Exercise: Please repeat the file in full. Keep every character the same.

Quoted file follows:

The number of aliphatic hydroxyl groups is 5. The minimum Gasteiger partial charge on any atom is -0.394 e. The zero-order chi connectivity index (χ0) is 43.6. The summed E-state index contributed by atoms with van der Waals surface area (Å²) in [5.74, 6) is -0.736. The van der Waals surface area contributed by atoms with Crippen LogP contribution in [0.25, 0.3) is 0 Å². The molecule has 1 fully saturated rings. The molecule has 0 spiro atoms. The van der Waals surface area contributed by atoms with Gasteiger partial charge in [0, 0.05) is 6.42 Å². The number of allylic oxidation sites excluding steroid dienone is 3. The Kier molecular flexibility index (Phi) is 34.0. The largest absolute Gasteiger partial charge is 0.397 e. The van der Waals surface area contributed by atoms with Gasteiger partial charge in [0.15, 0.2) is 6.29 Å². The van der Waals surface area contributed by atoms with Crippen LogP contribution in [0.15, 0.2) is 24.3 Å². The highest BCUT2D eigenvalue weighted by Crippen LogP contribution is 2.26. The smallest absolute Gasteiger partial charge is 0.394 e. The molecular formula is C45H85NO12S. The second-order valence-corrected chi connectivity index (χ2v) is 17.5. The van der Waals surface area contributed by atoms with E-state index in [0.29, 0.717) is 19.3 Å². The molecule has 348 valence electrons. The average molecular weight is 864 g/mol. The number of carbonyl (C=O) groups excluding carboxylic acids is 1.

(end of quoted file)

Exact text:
The number of aliphatic hydroxyl groups is 5. The minimum Gasteiger partial charge on any atom is -0.394 e. The zero-order chi connectivity index (χ0) is 43.6. The summed E-state index contributed by atoms with van der Waals surface area (Å²) in [5.74, 6) is -0.736. The van der Waals surface area contributed by atoms with Crippen LogP contribution in [0.25, 0.3) is 0 Å². The molecule has 1 fully saturated rings. The molecule has 0 spiro atoms. The van der Waals surface area contributed by atoms with Gasteiger partial charge in [0, 0.05) is 6.42 Å². The number of allylic oxidation sites excluding steroid dienone is 3. The Kier molecular flexibility index (Phi) is 34.0. The largest absolute Gasteiger partial charge is 0.397 e. The van der Waals surface area contributed by atoms with Gasteiger partial charge in [0.15, 0.2) is 6.29 Å². The van der Waals surface area contributed by atoms with Crippen LogP contribution in [0.15, 0.2) is 24.3 Å². The highest BCUT2D eigenvalue weighted by Crippen LogP contribution is 2.26. The smallest absolute Gasteiger partial charge is 0.394 e. The molecular formula is C45H85NO12S. The second-order valence-corrected chi connectivity index (χ2v) is 17.5. The van der Waals surface area contributed by atoms with E-state index in [0.29, 0.717) is 19.3 Å². The molecule has 348 valence electrons. The average molecular weight is 864 g/mol. The number of carbonyl (C=O) groups excluding carboxylic acids is 1.